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Experimentation, Consolidation and Deadlock in British Africa

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Part of the Themes in Comparative History book series (TCH)

Abstract

One of the outstanding characteristics of European empires in Africa during the decade after 1945 was how little they were affected by the backwash from the demise of colonialism in Asia. R. Robinson and J. Gallagher pointed out some years ago that Europe’s acquisition of African territories in the latter part of the nineteenth century was simply ‘scraping the bottom of the barrel’ following more important seizures elsewhere;1 but any expectation that when the barrel of empire began to be emptied of its Asian contents in the late 1940s the African flotsam would be simultaneously ejected proved to be misplaced. In fact the late 1940s and early 1950s were the heyday of African empire, when it seemed to have a coherence and dynamic of its own. This coherence and dynamic was merely the reflection of the passing utility which Africa appeared to have for western Europe in its struggle for post-war economic survival; by the mid-1950s the appearance had faded because one set of metropolitan crises had, as we shall see later, been replaced by another. But these fissiparities were not evident at the time. ‘Development and welfare’ was the theme of the moment circa 1950, and it seemed that within this framework Euro-African relationships were bound to become tighter, not looser, over time.

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5 Experimentation, Consolidation and Deadlock in British Africa

  1. 1.
    R. Robinson and J. Gallagher, ‘The Imperialism of Free Trade’, Economic History Review, 2nd ser. vi, i (1953) 15.Google Scholar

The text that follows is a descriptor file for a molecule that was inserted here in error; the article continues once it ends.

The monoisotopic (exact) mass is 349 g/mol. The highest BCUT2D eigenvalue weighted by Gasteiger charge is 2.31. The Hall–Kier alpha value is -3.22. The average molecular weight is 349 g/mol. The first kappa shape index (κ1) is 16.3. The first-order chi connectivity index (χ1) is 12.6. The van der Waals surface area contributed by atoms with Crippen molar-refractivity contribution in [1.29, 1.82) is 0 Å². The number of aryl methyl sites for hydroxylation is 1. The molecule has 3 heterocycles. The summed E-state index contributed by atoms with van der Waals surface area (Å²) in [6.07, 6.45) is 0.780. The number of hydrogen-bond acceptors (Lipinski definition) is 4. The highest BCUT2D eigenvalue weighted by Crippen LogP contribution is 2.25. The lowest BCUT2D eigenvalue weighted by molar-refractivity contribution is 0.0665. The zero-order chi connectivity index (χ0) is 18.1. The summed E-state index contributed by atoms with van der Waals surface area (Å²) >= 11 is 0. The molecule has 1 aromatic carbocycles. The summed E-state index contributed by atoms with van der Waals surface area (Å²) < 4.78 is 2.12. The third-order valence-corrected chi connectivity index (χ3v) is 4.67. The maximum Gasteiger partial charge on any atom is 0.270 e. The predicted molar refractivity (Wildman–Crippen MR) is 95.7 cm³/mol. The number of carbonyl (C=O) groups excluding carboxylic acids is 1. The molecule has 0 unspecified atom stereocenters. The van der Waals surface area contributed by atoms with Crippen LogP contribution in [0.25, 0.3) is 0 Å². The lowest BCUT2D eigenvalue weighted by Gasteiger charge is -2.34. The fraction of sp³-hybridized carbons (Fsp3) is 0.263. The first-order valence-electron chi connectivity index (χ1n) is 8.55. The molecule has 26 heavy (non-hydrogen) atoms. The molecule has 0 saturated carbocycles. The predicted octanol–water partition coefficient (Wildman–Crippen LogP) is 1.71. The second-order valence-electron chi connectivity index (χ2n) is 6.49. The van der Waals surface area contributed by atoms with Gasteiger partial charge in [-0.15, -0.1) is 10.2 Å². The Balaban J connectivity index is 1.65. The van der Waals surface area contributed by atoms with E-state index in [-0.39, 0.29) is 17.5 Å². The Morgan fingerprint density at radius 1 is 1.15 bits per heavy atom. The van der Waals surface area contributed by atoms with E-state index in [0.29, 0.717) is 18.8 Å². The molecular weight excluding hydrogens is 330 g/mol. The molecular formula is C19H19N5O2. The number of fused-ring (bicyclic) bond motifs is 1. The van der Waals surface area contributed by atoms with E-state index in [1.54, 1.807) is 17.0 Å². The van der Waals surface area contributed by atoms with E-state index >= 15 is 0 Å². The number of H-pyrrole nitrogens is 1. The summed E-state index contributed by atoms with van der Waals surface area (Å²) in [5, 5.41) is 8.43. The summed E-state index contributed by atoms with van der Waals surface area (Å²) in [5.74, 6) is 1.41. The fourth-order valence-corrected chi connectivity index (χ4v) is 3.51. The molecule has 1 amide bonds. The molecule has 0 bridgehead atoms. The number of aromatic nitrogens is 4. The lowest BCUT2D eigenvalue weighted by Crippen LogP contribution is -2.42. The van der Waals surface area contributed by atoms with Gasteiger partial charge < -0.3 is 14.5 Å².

2. 2.
    See N. J. Westcott, ‘Sterling and Empire: The British imperial economy 1939–51’, Institue of Commonwealth Studies (London) Seminar Paper, January 1983.Google Scholar
  3. 3.
    The following account of events in the Gold Coast up until 1954, and that in Part Iv continuing the story up to Ghana’s independence in 1957, is largely based on Dennis Austin, Politics in Ghana, 1946–60 (Oxford, 1964).Google Scholar
  4. 3.
    and Richard Rathbone, ‘The transfer of power in Ghana, 1945–57’, thesis submitted for the degree of doctor of philosophy in the University of London, 1968.Google Scholar
  5. 4.
    A recent biography is David Rooney, Sir Charles Arden-Clarke (London, 1982).Google Scholar
  6. 5.
    Nigerian developments in this period are excellently introduced in J. S. Coleman, Nigeria: Background to Nationalism (Berkeley, 1960).Google Scholar
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    Keith Hancock, Smuts: The Fields of Force 1919–50 (Cambridge, 1968) pp. 492–510.Google Scholar
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    See Newell M. Stultz, Afrikaner Politics in South Africa, 1934–48 (Berkeley, 1974).Google Scholar
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    These campaigns are outlined in Gwendolen M. Carter, The Politics of Inequality: South Africa Since 1948 (London, 1974) pp. 302–39.Google Scholar
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    and Prosser Gifford, ‘Misconceived Dominion: The Creation and Disintegration of Federation in British Central Africa’ in Prosser Gifford and Wm Roger Louis (eds) The Transfer of Power in Africa: Decolonization 1940–60 (Yale, 1982), pp. 387–426.Google Scholar
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    For the urban origins of Mau Mau see Rob Buijtenhuis, Essays on Mau Mau: Contributions to Mau Mau Historiography (Leyden, 1982).Google Scholar
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    This causal sequence is particularly evident in the Tanganyikan case. See G. Andrew Maguire, Towards ‘Uhuru’ in Tanzania: The Politics of Participation (Cambridge, 1969) pp. 112–59.Google Scholar
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  19. 17.
    Some suggestive insights into the political culture of white settlers in Kenya may be culled from Negley Farson, Last Chance in Africa (London, 1949).Google Scholar

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© R. F. Holland 1985

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